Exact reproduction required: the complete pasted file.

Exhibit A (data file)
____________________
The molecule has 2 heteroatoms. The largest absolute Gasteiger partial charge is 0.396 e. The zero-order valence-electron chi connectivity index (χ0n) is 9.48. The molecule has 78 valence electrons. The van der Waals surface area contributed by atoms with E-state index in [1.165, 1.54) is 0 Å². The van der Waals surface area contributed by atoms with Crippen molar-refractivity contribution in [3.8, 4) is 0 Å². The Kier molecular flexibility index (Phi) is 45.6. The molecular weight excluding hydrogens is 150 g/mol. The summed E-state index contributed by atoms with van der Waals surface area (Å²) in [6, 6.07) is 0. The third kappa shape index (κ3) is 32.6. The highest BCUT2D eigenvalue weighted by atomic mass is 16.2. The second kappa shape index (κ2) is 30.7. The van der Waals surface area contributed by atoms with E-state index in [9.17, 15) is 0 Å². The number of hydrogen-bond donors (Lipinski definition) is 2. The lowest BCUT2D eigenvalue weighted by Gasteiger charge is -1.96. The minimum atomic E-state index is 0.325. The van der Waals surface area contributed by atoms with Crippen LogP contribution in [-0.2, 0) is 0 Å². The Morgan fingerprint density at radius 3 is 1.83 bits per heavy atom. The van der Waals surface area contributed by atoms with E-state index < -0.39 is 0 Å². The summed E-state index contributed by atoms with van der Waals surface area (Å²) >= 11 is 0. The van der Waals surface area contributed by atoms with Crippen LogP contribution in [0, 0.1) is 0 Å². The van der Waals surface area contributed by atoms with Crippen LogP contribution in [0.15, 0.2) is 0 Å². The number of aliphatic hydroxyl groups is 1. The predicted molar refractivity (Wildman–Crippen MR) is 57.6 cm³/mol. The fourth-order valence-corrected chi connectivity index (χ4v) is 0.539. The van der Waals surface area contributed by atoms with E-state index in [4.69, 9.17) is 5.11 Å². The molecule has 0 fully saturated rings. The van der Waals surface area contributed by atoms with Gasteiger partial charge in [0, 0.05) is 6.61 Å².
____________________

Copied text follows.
The molecule has 2 heteroatoms. The largest absolute Gasteiger partial charge is 0.396 e. The zero-order valence-electron chi connectivity index (χ0n) is 9.48. The molecule has 78 valence electrons. The van der Waals surface area contributed by atoms with E-state index in [1.165, 1.54) is 0 Å². The van der Waals surface area contributed by atoms with Crippen molar-refractivity contribution in [3.8, 4) is 0 Å². The Kier molecular flexibility index (Phi) is 45.6. The molecular weight excluding hydrogens is 150 g/mol. The summed E-state index contributed by atoms with van der Waals surface area (Å²) in [6, 6.07) is 0. The third kappa shape index (κ3) is 32.6. The highest BCUT2D eigenvalue weighted by atomic mass is 16.2. The second kappa shape index (κ2) is 30.7. The van der Waals surface area contributed by atoms with E-state index in [9.17, 15) is 0 Å². The number of hydrogen-bond donors (Lipinski definition) is 2. The lowest BCUT2D eigenvalue weighted by Gasteiger charge is -1.96. The minimum atomic E-state index is 0.325. The van der Waals surface area contributed by atoms with Crippen LogP contribution in [-0.2, 0) is 0 Å². The Morgan fingerprint density at radius 3 is 1.83 bits per heavy atom. The van der Waals surface area contributed by atoms with E-state index < -0.39 is 0 Å². The summed E-state index contributed by atoms with van der Waals surface area (Å²) >= 11 is 0. The van der Waals surface area contributed by atoms with Crippen LogP contribution in [0, 0.1) is 0 Å². The van der Waals surface area contributed by atoms with Crippen LogP contribution in [0.15, 0.2) is 0 Å². The number of aliphatic hydroxyl groups is 1. The predicted molar refractivity (Wildman–Crippen MR) is 57.6 cm³/mol. The fourth-order valence-corrected chi connectivity index (χ4v) is 0.539. The van der Waals surface area contributed by atoms with E-state index in [4.69, 9.17) is 5.11 Å². The molecule has 0 fully saturated rings. The van der Waals surface area contributed by atoms with Gasteiger partial charge in [0, 0.05) is 6.61 Å².